Published by Economist Intelligence Unit
Venezuela received a payment of US$1.93bn from the Dominican Republic to settle a US$4bn debt under the PetroCaribe agreement. The payment, made to the state oil company, Petróleos de Venezuela (PDVSA), is a much needed-cash injection for the ailing economy.
Under the PetroCaribe agreement, launched in 2005 by former the Venezuelan president, Hugo Chávez (1999?2013), members can buy up to 185,000 barrels/day of crude, of which 60% must be paid for within 90 days. However, the remainder is payable at 1% fixed interest, either over 25 years or through the export to Venezuela of goods or services. This has insulated the 17 signatories from oil price rises over the past decade.
However, Venezuela's economy, which obtains 96% of its foreign currency from oil sales, is struggling as international oil prices plummet. There are reports that oil sales to Cuba have halved in the past two years, although these claims are difficult to verify. Some Caribbean nations have quietly voiced concern about Venezuela's financial troubles, given their dependency on PetroCaribe.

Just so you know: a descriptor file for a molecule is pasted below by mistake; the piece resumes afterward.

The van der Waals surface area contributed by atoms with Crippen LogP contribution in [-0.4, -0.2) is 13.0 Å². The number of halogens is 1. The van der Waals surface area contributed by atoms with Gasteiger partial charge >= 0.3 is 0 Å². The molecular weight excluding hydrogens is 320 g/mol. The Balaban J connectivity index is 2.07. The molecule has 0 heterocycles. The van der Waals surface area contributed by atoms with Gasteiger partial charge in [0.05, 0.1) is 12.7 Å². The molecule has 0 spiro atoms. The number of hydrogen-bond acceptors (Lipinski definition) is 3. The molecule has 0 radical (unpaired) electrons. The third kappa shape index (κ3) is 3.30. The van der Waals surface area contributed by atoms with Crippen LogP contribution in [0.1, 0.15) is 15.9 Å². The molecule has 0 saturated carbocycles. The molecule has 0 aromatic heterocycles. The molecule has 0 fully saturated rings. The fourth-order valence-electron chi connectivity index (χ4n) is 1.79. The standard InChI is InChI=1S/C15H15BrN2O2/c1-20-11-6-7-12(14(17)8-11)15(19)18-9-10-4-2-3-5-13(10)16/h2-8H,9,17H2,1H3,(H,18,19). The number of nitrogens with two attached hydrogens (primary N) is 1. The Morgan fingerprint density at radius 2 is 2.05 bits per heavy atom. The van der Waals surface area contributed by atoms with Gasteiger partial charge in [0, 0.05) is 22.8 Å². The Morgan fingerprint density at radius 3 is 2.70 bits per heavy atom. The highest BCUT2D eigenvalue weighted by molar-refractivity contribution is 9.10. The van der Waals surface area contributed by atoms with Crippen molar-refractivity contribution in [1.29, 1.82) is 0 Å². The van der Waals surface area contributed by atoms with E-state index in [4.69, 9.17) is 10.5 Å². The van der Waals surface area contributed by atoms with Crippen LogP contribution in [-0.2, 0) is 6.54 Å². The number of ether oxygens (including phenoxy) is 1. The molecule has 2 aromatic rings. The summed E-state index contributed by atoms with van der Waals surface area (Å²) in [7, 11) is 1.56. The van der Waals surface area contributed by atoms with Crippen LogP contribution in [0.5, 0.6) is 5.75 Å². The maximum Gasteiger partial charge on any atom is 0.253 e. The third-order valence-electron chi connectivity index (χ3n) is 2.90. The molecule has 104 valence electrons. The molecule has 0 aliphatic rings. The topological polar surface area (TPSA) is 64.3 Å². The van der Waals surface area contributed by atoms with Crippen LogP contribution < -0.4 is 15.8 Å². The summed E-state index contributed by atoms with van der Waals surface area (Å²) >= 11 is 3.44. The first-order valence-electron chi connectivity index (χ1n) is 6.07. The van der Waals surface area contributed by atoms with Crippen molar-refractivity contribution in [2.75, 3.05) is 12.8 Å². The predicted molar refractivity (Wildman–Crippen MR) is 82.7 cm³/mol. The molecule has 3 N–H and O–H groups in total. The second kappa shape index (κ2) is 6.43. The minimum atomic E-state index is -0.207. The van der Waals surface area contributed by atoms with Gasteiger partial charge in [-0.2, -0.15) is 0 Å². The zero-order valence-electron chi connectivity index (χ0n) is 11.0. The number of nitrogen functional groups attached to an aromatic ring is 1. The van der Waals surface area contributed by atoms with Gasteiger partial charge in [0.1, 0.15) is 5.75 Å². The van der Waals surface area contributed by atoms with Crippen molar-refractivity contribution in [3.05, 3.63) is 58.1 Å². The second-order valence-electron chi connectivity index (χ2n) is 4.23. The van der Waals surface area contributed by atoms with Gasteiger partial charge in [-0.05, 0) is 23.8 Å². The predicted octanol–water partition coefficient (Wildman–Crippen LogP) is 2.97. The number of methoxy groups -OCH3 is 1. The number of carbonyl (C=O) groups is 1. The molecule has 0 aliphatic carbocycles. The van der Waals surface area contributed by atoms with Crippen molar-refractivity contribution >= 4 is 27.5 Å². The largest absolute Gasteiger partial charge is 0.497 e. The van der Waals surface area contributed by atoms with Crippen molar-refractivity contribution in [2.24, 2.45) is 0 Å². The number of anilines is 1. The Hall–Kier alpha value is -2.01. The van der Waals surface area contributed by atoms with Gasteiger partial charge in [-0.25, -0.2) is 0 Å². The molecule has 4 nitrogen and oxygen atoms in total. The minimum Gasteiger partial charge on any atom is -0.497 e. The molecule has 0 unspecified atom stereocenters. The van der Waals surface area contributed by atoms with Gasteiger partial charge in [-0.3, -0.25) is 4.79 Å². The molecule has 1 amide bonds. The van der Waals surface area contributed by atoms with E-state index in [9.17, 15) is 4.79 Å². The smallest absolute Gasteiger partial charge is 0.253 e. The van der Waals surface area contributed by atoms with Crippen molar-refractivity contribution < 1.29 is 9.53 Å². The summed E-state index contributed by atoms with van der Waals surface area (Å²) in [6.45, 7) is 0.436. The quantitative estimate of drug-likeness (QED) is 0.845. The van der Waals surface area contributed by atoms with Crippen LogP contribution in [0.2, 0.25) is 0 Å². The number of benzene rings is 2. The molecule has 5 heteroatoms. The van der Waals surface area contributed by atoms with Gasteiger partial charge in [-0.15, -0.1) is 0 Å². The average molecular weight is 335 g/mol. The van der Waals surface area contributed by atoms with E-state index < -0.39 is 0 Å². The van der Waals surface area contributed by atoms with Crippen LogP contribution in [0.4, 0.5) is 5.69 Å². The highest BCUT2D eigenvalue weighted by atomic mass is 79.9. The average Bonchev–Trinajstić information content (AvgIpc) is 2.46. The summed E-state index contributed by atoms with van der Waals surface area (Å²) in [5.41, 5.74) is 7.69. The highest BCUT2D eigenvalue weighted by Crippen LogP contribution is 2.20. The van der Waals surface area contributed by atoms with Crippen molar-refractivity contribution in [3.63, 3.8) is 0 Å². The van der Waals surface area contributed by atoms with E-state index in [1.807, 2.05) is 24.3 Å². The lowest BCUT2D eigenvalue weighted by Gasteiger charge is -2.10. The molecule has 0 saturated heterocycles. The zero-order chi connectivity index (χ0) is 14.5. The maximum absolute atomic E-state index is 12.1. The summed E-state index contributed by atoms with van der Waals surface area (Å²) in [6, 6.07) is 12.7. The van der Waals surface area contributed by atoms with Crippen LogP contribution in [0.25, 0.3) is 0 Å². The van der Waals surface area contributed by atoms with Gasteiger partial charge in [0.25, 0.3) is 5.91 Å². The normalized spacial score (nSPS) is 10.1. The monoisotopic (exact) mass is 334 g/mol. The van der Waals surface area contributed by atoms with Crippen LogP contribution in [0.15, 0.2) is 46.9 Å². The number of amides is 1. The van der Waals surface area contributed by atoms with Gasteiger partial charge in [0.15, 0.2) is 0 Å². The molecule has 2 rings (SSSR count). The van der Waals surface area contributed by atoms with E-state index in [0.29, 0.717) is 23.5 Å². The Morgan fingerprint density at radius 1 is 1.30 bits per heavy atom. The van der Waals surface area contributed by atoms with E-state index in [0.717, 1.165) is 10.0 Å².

While there was criticism in Venezuela of the more than 50% discount offered to the Dominican Republic, it still left Venezuela with a sizeable amount of cash, which is much-needed as the country struggles to provide hard currency to its citizens and to businesses operating locally. This is manifested in a black market on which the US dollar sells for around 30 times the country's strongest official exchange rate of BsF6.3:US$1.
Venezuela's international reserves grew by US$1.9bn on the day of the announcement. It is likely that the cash will go to funding new exchange mechanisms announced by the president, Nicolás Maduro, last month. Full details of these systems are likely to be confirmed this week.
Impact on the forecast
While this is a much-needed cash injection for Venezuela, it does nothing to address the economy's long-term structural problems and, as such, our forecast remains unchanged.